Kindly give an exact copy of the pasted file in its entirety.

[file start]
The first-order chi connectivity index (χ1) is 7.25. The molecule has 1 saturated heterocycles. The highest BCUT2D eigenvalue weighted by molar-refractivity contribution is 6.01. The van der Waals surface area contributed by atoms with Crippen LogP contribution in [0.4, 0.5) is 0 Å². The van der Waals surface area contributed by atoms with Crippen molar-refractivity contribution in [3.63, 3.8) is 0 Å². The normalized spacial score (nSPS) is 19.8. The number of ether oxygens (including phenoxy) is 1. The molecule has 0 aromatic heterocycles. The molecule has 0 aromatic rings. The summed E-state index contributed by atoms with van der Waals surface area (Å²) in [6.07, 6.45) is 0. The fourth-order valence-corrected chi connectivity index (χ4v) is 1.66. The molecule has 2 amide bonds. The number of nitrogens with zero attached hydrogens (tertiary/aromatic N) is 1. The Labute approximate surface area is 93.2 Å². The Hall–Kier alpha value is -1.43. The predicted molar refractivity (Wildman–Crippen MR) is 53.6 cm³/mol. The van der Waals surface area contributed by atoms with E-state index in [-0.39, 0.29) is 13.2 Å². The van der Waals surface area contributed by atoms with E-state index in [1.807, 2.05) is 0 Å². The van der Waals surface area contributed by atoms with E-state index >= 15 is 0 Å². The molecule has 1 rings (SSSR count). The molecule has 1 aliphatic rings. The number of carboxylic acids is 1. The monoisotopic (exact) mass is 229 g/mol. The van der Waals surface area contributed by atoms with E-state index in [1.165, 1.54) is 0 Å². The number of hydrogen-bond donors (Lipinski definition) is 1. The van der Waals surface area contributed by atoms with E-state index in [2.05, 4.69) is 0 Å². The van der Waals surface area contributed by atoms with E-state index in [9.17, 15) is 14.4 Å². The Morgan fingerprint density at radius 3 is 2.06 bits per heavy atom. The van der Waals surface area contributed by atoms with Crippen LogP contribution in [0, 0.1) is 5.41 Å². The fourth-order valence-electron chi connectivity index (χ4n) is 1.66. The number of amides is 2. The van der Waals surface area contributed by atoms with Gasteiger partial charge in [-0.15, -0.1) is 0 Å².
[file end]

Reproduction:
The first-order chi connectivity index (χ1) is 7.25. The molecule has 1 saturated heterocycles. The highest BCUT2D eigenvalue weighted by molar-refractivity contribution is 6.01. The van der Waals surface area contributed by atoms with Crippen LogP contribution in [0.4, 0.5) is 0 Å². The van der Waals surface area contributed by atoms with Crippen molar-refractivity contribution in [3.63, 3.8) is 0 Å². The normalized spacial score (nSPS) is 19.8. The number of ether oxygens (including phenoxy) is 1. The molecule has 0 aromatic heterocycles. The molecule has 0 aromatic rings. The summed E-state index contributed by atoms with van der Waals surface area (Å²) in [6.07, 6.45) is 0. The fourth-order valence-corrected chi connectivity index (χ4v) is 1.66. The molecule has 2 amide bonds. The number of nitrogens with zero attached hydrogens (tertiary/aromatic N) is 1. The Labute approximate surface area is 93.2 Å². The Hall–Kier alpha value is -1.43. The predicted molar refractivity (Wildman–Crippen MR) is 53.6 cm³/mol. The van der Waals surface area contributed by atoms with E-state index in [-0.39, 0.29) is 13.2 Å². The van der Waals surface area contributed by atoms with E-state index in [1.807, 2.05) is 0 Å². The van der Waals surface area contributed by atoms with E-state index >= 15 is 0 Å². The molecule has 1 rings (SSSR count). The molecule has 1 aliphatic rings. The number of carboxylic acids is 1. The monoisotopic (exact) mass is 229 g/mol. The van der Waals surface area contributed by atoms with E-state index in [1.165, 1.54) is 0 Å². The number of hydrogen-bond donors (Lipinski definition) is 1. The van der Waals surface area contributed by atoms with E-state index in [2.05, 4.69) is 0 Å². The van der Waals surface area contributed by atoms with E-state index in [9.17, 15) is 14.4 Å². The Morgan fingerprint density at radius 3 is 2.06 bits per heavy atom. The van der Waals surface area contributed by atoms with Crippen LogP contribution in [0, 0.1) is 5.41 Å². The fourth-order valence-electron chi connectivity index (χ4n) is 1.66. The number of amides is 2. The van der Waals surface area contributed by atoms with Gasteiger partial charge in [-0.15, -0.1) is 0 Å².